From a cluster of buildings to a city in miniature, the 10th edition of Québec City’s Passages Insolites (Unusual Passageways) explores delightful contrasts in scale. On display until October 9, the annual public art event brings together over 40 artists from around the world, creating an immersive walk through the city’s historic core — converging at a series of site-specific installations at the festival’s headquarters near Place Royale.
Organized by EXMURO arts publics and presented by the Ville de Québec municipality, this year’s Passages Insolites includes a monumental installation to celebrate the decade-old fair. Swiss artist Felice Varini’s striking “Double interlaced concentric circles” stretches across a series of neighbouring buildings to knit together a visual showpiece. From the right angle, the circular forms convey a pair eyes, an effect amplified by the streetlights at their centres.
Varini isn’t the only one to tackle the urban scale with wide open eyes. Local self-taught artist duo Pierre&Marie bring a series of playful eyeball graphics to prominent locations across the Quartier Petit Champlain neighbourhood. Across rooftops and walls, “Big Other” invites passerby to take in the surroundings with a sense of wonder.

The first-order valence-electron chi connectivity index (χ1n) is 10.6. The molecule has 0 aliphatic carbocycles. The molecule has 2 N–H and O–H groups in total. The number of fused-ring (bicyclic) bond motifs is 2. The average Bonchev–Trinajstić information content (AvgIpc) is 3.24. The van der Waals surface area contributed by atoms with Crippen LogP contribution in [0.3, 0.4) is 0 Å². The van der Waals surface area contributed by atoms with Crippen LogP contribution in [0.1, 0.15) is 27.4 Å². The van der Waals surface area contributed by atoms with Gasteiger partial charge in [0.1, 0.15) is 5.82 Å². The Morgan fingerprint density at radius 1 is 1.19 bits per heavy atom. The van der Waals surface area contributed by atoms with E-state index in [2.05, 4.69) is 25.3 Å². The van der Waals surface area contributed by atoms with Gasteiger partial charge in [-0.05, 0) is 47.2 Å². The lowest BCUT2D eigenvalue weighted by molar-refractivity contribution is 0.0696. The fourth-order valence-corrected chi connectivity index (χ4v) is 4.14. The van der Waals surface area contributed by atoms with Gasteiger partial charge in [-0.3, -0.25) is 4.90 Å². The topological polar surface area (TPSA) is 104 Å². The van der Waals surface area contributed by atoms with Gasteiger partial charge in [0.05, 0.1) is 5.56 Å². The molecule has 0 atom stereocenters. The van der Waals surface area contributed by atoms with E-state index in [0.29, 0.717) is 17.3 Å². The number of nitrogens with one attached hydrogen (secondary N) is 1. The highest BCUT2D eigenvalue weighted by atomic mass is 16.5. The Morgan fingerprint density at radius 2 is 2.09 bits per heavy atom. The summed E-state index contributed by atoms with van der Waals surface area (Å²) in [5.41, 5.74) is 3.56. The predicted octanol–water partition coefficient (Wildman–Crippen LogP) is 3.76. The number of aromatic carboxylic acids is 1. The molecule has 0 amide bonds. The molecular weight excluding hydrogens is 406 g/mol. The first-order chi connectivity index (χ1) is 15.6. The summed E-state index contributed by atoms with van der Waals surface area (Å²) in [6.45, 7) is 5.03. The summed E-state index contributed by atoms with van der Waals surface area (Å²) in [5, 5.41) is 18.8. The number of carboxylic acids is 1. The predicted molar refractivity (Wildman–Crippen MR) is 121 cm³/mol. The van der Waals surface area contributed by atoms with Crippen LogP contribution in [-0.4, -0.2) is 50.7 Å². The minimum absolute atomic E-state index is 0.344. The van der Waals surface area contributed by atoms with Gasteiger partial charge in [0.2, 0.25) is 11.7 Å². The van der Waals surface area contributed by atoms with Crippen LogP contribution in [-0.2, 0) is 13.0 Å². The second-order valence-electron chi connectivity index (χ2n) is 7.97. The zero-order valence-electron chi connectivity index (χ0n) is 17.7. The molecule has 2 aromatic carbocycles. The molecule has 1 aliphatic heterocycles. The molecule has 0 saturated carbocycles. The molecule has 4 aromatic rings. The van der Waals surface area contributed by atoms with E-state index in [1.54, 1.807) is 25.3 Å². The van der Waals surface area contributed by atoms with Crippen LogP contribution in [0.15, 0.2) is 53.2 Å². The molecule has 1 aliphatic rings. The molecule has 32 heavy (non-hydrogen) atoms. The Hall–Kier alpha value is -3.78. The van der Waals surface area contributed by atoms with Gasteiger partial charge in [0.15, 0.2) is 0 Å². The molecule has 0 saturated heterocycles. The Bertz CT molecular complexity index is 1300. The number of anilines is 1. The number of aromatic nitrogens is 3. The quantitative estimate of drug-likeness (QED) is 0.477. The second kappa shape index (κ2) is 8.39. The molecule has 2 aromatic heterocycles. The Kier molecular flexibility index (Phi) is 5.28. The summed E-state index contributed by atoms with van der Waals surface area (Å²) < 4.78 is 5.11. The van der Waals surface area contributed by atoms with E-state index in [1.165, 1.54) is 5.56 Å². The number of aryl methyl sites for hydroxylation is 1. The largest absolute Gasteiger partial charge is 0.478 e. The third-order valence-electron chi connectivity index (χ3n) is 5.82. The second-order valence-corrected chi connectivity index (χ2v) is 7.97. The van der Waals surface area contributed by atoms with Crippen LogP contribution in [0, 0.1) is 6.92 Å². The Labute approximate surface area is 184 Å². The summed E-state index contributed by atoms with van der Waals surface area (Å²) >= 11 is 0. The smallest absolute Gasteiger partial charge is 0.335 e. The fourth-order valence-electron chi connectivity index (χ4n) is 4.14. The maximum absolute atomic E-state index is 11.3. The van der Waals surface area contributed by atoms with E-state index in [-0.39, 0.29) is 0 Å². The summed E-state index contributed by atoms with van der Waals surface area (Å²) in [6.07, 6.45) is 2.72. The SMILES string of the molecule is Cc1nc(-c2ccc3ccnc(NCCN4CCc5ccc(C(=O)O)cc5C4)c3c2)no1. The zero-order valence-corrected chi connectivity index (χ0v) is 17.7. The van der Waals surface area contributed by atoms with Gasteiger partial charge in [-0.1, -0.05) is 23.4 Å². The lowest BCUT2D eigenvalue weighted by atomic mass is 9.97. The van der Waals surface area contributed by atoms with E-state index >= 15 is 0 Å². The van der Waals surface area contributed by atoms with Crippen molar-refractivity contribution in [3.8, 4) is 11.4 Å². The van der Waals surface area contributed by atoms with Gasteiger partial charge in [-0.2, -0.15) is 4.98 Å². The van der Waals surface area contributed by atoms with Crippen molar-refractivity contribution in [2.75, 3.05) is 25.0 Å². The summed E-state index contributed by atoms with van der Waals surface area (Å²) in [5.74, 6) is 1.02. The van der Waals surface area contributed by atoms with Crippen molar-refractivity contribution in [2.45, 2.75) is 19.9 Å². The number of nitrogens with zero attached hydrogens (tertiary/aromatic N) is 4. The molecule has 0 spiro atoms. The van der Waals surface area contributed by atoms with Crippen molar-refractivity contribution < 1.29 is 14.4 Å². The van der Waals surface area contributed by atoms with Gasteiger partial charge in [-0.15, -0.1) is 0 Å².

At the opposite end of the scale, Swedish artist collective AnonyMouse introduce a new series of their signature miniature vignettes. Meticulously detailed replicas of historic storefronts, the “Little Quebec” sidewalk displays are installed at ankle height, engaging children while inviting adults to kneel down and experience the city from a different vantage point.
The new edition of Passages Insolites also features a variety of interactive follies, including Camille Rajotte’s pedal-powered “Merry-go-view” and Baptiste Debombourg’s cluster of climbable “Radical Nature” installations, which graft vehicle decals — from trucks and jet skis to RVs — onto rocks.
Alongside a wealth of outdoor installations — including works by six Indigenous artists — the EXMURO headquarters at 27 Rue Notre-Dame has been transformed through five site-specific indoor installations.
Highlights include Debombourg dramatic “Dark Tide,” Eruoma Awashish’s bold “Kakike Eckote (Eternal Fire),” and Ludovic Boney’s whimsical “Family Gathering,” where an overstuffed cupboard of board games takes on surprising emotional resonance.
True to Passages Insolites style, it all makes for an unusual procession — and a journey worth making.
The annual fair’s 10th edition transforms a historic urban realm through public art — at macro and micro scales.